“The Sunday program,” added Oirechman, “teaches kids in a fun, highly interactive and hands-on way. Our lessons incorporate creative team challenges, unique arts and crafts, educational games, Tanya (the foundational work of the Chabad movement) and mishnayot (the oldest authoritative post-biblical collection and codification of Jewish oral laws), memorization, weekly missions, songs and much more. In the short time we have each Sunday, we instil and teach the kids important values.”
Tzivos Hashem is based on the Rebbe’s style of teaching, and offers children badges for missions based on things they accomplish in their daily Jewish lives – for instance, saying Modei Ani every morning, washing their hands before meals, giving tzedakah, saying Tehillim (Psalms), etc. Using the army and its ranks as a metaphor for how Tzivos Hashem is structured, the program enables children to learn at their own pace and get rewarded for it. Each student starts out as a private, but, as they do more good deeds and complete missions, they earn mitzvah badges. After collecting enough badges, they are awarded medals. When they get enough medals, they are promoted in rank. Think of it like a Chassidic Airmiles loyalty program; when the children complete missions every week and behave during the Sunday programs, they’re rewarded with mileage points.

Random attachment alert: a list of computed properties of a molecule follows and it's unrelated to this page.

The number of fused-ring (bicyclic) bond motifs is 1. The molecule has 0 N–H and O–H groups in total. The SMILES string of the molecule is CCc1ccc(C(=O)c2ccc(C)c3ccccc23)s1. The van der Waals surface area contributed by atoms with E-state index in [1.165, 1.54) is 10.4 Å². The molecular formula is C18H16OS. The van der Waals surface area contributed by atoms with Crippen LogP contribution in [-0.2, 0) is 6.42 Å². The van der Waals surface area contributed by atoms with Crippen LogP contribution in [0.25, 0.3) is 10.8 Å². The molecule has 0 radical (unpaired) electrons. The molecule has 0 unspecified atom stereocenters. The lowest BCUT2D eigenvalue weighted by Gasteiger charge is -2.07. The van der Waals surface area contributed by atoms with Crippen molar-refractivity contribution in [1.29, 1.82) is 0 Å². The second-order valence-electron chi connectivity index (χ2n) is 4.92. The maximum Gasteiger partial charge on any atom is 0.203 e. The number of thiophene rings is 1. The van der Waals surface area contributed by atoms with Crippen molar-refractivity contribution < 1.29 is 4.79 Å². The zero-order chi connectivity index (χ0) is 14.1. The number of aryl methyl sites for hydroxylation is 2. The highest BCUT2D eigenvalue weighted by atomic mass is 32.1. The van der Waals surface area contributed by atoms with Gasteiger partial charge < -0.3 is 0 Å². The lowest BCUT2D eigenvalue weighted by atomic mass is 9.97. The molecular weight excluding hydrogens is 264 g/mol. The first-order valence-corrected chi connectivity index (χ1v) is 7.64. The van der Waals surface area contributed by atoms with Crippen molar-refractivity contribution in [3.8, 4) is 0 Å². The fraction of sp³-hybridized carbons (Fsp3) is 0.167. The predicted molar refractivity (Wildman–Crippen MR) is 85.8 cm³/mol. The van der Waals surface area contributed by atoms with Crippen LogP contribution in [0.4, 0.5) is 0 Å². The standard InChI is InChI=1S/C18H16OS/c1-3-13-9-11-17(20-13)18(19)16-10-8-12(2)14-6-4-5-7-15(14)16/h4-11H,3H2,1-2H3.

A few times throughout the year, there is a prize store, where the students can use the points they earned to buy prizes online. The global headquarters of Chayolei Tzivos Hashem hosts monthly raffles, where children who have completed missions can have a chance to earn more prizes. There are monthly international webcast rallies, where recognition and honour are given to students who have gone up in rank. The physical prizes act as incentives to learn and do more but, in reality, the incentives are inherent, or self-generated: love of Hashem and commitment to Torah values and Yiddishkeit.